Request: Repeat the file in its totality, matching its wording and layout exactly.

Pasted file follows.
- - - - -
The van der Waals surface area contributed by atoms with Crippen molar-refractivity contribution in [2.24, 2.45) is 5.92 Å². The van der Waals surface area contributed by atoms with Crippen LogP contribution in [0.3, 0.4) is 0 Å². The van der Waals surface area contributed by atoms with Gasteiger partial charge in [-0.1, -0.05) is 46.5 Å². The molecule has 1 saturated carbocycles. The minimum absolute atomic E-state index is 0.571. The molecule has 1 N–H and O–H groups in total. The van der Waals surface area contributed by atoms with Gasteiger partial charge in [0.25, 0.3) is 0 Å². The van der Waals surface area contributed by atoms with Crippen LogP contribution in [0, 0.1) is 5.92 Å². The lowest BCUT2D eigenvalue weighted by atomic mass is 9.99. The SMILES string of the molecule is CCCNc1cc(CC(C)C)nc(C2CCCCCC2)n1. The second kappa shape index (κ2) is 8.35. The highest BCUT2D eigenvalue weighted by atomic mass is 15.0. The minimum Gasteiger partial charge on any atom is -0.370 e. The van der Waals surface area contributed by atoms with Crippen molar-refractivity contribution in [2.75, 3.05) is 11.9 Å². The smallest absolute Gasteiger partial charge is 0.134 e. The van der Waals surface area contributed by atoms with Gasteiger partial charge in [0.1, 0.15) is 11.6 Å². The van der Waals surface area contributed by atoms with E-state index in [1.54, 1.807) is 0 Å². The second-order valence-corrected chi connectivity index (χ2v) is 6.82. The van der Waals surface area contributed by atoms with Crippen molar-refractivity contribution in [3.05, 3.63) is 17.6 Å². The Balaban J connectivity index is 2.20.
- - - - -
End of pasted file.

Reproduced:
The van der Waals surface area contributed by atoms with Crippen molar-refractivity contribution in [2.24, 2.45) is 5.92 Å². The van der Waals surface area contributed by atoms with Crippen LogP contribution in [0.3, 0.4) is 0 Å². The van der Waals surface area contributed by atoms with Gasteiger partial charge in [-0.1, -0.05) is 46.5 Å². The molecule has 1 saturated carbocycles. The minimum absolute atomic E-state index is 0.571. The molecule has 1 N–H and O–H groups in total. The van der Waals surface area contributed by atoms with Gasteiger partial charge in [0.25, 0.3) is 0 Å². The van der Waals surface area contributed by atoms with Crippen LogP contribution in [0, 0.1) is 5.92 Å². The lowest BCUT2D eigenvalue weighted by atomic mass is 9.99. The SMILES string of the molecule is CCCNc1cc(CC(C)C)nc(C2CCCCCC2)n1. The second kappa shape index (κ2) is 8.35. The highest BCUT2D eigenvalue weighted by atomic mass is 15.0. The minimum Gasteiger partial charge on any atom is -0.370 e. The van der Waals surface area contributed by atoms with Crippen molar-refractivity contribution in [2.75, 3.05) is 11.9 Å². The smallest absolute Gasteiger partial charge is 0.134 e. The van der Waals surface area contributed by atoms with Gasteiger partial charge in [0.1, 0.15) is 11.6 Å². The van der Waals surface area contributed by atoms with E-state index in [1.54, 1.807) is 0 Å². The second-order valence-corrected chi connectivity index (χ2v) is 6.82. The van der Waals surface area contributed by atoms with Crippen molar-refractivity contribution in [3.05, 3.63) is 17.6 Å². The Balaban J connectivity index is 2.20.